When from their proud standing your foes He has hurled!

Soldiers of Jesus! your Captain is waiting
To give you a Crown-a most glorious reward!
Forward! press forward! success contemplating;
He'll give you the Victory; this promise regard.

Soldiers of Jesus! behold Him descending
Upon a White Throne, His bright Angels around!
The 'glorified throng' are upon Him attending;
Before Him all Nations and Kindreds are found.

Hear those glad words, 'Come, ye bless'd of my Father!
Inherit the Kingdom prepared long for you!'
Then glory to Him and the Father together;
With the blest Holy Spirit, to whom it is due!

The composition of these lively verses,
Was made to him one of his greatest mercies;
They roused his courage by their warlike tone,
And made him feel he was not left alone
To fight against a host of watchful foes:
For One was with him who felt all his woes;
Who had Himself through every trial been,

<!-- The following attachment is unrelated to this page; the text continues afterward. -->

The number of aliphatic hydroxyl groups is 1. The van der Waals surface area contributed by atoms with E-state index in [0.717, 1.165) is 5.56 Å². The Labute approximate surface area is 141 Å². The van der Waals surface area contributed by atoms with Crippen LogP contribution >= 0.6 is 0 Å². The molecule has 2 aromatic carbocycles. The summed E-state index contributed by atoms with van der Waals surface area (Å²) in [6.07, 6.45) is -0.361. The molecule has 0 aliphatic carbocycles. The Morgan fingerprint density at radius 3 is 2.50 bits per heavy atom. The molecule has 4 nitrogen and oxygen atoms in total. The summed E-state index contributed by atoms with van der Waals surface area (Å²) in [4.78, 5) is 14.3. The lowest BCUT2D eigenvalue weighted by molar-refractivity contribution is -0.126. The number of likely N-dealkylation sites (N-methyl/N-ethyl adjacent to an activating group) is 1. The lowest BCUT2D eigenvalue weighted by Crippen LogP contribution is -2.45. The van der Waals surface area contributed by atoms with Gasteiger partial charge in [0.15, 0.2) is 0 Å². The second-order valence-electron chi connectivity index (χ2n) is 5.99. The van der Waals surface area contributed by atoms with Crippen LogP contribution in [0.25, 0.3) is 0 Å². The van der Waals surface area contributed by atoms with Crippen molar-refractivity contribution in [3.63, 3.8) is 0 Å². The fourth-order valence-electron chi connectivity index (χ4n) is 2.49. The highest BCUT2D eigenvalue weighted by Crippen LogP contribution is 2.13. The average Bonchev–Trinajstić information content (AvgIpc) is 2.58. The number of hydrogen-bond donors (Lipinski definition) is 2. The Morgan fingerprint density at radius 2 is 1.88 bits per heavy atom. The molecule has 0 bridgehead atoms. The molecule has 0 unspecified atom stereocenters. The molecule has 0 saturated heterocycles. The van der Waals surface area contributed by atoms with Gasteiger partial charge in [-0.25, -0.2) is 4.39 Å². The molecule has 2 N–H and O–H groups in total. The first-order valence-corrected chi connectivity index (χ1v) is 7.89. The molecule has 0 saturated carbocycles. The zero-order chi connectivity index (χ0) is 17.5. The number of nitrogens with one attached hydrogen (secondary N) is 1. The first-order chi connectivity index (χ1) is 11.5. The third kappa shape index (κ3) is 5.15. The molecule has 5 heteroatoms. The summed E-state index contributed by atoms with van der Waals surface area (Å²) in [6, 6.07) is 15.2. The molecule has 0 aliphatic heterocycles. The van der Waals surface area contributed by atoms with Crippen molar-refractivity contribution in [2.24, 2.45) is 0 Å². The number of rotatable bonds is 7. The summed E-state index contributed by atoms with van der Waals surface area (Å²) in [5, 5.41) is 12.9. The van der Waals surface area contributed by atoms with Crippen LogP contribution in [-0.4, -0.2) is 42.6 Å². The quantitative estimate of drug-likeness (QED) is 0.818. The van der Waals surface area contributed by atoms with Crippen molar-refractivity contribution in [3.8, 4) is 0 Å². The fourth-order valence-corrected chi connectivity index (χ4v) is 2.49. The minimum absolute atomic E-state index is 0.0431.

And still is with his people, though unseen!
Such sweet reflections had this good effect
Upon his mind: they led him to respect,
More than he yet had done, pure Bible truth;
And thus he learned to bear Christ's yoke in youth.
His soul-so sensitive-was led, at last,
Her every grief, her every fear to cast
Upon her God, with simple faith-unfeigned;
And found His promise true; she was sustained.

His body still was weak; and on the farm
He could not work without receiving harm.
To be a clerk he was not now inclined-
'Twas not a life congenial to his mind;
To work at his own trade he thought was best,
Which thought to several friends he then expressed.
These all agreed it would be right to try
To find employment in the Village nigh.
In it was one who carried on the trade,
Who, to appearance, had a fortune made.
To him he then applied, with some success,
To get a job, and wrought with eagerness.
Alas! it only lasted for a week,
And he was thus compelled fresh work to seek.
That Brother, who before had stood his friend,
Now kindly offered ample means to lend
To start in business on his own account;
But COOPER dreamt he never could surmount
The difficulties which beset him round,
So inexperienced as he should be found.
The work required, to him, was mostly new,
And made up by machines, as well he knew.
To work with these must be his chief concern;
But where was he to go such work to learn,
Unless he made too great a sacrifice
Of Christian privilege? This, in his eyes,